In 12 Rules, Peterson spends quite a bit of ink talking about sacrifice.  At the most profound and fundamental level, writes Peterson, sacrifice is the forgoing of some immediate pleasure or gain in the hope of a greater, future benefit.   Under such a definition, work is sacrifice!

That brings the whole matter a lot closer to home for me.  I have always viewed the sacrifice rituals in the Old Testament as a forerunner or foreshadowing to the ultimate and all-sufficient sacrifice of Jesus Christ.  Make no mistake, I still believe exactly that.  But the idea that sacrifice – other than ritual sacrifice – is a fundamental part of every human life, including mine, made me think harder about that dynamic and gave me a different slant on the Cain and Able story.

When we go to work we are giving up immediate freedom and pleasure and involving ourselves in something that, although it may be meaningful, takes something out of us.  It absorbs our time and energy and strength and in doing work a part of us gets used up.

We do this because we have an aim or goal in mind.  Cain, ostensibly, had the goal of directly pleasing God.  This would have led to his own good – the blessing of his efforts on the farm; the growth of his family; that kind of thing is what he probably hoped for.

By the same token, we hope that our efforts – our sacrifices – will lead to God’s blessing, too.  We may have a very specific kind of blessing in mind.  We may meet and fall in love with someone and accordingly make sacrifices for them.  Our time and our effort are focused on pleasing them with the goal of winning their love.  We may have vocational goals.  And so we practice and plan and study and make decisions in favor of the pursuit of that goal that take us away from other avenues that might have led to pleasure or gain.

We may have such goals and we may work toward them and yet so often we find that our sacrifices are not accepted.  We are not blessed.  The person we fell in love with and made sacrifices for rejects us.  The medical school that we sacrificed our youth to get into rejects our application.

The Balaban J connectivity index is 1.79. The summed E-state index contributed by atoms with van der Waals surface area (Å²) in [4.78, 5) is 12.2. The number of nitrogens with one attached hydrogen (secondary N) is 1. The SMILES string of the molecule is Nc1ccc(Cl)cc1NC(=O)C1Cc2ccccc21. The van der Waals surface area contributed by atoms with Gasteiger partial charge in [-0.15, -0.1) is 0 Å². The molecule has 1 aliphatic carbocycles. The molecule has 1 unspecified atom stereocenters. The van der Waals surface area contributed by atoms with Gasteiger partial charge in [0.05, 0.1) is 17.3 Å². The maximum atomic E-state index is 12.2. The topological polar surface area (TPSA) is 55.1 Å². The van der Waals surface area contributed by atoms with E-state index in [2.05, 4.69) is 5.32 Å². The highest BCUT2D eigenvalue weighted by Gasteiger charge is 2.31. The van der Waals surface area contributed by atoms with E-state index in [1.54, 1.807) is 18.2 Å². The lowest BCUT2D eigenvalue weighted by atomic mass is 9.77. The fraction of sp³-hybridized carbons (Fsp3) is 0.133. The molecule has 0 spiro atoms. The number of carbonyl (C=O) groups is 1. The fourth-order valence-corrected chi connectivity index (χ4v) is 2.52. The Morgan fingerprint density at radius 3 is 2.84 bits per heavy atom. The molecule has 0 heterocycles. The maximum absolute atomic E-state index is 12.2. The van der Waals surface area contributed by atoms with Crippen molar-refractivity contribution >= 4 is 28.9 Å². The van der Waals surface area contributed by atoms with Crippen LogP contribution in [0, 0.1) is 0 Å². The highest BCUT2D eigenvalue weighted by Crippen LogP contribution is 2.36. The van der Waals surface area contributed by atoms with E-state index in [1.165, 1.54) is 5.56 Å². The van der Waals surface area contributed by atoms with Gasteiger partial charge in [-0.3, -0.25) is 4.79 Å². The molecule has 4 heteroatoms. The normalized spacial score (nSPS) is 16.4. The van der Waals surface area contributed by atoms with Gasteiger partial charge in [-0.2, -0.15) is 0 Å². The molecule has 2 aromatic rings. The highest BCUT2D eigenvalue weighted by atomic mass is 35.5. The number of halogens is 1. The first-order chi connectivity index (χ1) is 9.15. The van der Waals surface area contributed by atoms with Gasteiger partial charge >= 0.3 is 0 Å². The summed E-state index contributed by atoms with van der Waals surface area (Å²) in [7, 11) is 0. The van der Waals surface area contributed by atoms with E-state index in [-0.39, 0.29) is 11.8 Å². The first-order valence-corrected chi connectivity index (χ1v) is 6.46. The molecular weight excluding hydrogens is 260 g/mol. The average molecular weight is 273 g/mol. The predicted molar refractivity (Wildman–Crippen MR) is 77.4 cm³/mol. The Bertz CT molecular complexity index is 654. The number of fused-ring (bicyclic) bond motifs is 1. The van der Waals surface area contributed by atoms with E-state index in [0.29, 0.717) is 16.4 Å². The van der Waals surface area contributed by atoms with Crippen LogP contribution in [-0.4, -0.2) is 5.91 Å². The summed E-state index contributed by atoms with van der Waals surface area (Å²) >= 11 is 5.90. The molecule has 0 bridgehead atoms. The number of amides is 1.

And when these things happen it is more common than not that we really don’t know why we have been rejected.  At least it is not obvious at first.  If the reason for our rejection had been obvious, then we would have made a different kind of sacrifice.  The common experience is that we’ve laid what we thought was our best on the line and it has simply not been enough.  The blessing we so desired is denied us.  Our sacrifice was rejected and we, like Cain in the story, are not told why.

That makes the Cain and Abel story seem true to life and something that we moderns can relate to, but what is the moral?  So Cain is rejected – no reason given – and we are often rejected in the same way.  Interesting.  But what instruction or insight for living does the story give us?

I think it is this: faith is patience in the very face of what appears to be unfair and unexplained frustration and disappointment. Faith is that which does not rebel or give up when rejected but instead waits in the humility that says that maybe I don’t know everything I thought I knew.  Maybe there is something else; something more.

This is extremely difficult, particularly when your brother’s sacrifice – which did not seem all that different from your own – was accepted.  He gets the girl.  He gets into med school.  And here you are with nowhere to go and no one to run to.  But accepting such a judgement – such a verdict – and continuing to listen and to wait and to work, that is faith.

“I Will Search Jerusalem With Candles”

 

Zephaniah 1:12

And it shall come to pass at that time, that I will search Jerusalem with candles, and punish the men that are settled on their lees: that say in their heart, The Lord will not do good, neither will he do evil.